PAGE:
09 June 2016
Tristana P. Treadway, Fluvanna’s clerk of court, is justifiably proud of the records room at the clerk’s office in Palmyra. The room is enormous. Its vaulted room accommodates tall shelves filled with large, heavy books – some of them more than 200 years old - that hold the history of Fluvanna on their pages. Lower shelves with slanted tops hold row after row of books that detail land ownership, wills, deaths, births and marriages, military service lists and more.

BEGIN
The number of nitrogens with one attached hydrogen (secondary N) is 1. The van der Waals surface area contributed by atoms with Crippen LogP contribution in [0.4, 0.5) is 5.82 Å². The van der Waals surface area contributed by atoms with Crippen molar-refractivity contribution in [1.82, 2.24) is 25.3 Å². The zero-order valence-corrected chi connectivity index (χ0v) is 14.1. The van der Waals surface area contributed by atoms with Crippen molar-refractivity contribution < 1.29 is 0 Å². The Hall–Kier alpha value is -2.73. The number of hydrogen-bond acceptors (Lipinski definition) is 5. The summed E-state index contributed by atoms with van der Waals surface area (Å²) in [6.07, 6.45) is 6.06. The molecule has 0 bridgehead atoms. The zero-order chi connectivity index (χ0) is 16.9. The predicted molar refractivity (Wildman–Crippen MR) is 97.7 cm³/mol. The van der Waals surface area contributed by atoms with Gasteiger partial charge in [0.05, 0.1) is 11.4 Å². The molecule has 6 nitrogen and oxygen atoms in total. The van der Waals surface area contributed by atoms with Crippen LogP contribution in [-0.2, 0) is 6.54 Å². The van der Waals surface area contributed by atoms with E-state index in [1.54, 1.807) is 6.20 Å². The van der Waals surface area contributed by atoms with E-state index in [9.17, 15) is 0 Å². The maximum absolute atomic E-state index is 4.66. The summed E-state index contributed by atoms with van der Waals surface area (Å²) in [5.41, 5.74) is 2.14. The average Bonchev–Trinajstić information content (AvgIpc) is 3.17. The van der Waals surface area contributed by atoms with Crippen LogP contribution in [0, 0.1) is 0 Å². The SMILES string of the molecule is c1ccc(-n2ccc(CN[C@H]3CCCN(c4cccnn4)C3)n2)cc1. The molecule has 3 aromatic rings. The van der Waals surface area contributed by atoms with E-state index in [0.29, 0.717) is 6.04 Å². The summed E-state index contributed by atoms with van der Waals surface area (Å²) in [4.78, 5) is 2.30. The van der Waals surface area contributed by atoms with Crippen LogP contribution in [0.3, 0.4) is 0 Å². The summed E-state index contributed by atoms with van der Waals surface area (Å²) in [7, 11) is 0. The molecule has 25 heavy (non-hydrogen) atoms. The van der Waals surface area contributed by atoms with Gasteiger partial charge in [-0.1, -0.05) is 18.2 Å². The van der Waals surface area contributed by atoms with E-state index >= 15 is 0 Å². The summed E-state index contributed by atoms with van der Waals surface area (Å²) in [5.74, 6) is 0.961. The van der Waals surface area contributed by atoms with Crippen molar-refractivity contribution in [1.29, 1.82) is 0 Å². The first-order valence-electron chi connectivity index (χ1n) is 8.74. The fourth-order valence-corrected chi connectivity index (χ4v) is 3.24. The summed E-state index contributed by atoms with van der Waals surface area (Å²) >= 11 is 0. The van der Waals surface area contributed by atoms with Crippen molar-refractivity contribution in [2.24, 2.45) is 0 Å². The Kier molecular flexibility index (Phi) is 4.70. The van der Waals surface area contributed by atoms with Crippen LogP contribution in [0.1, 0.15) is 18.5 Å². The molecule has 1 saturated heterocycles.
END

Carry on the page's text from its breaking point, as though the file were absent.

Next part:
“We are very lucky as a county because our records do go back to 1777, which is the inception of the county, with no gaps in our land records,” said Treadway. County records in many localities throughout the South were destroyed by Union forces during the Civil War, in hopes that removing records of land ownership would sow confusion among the enemy. Records are also sometimes lost to accidents like fire or flood, or, as Treadway related about another Virginia locality, accidents as mundane as a sprinkler malfunction.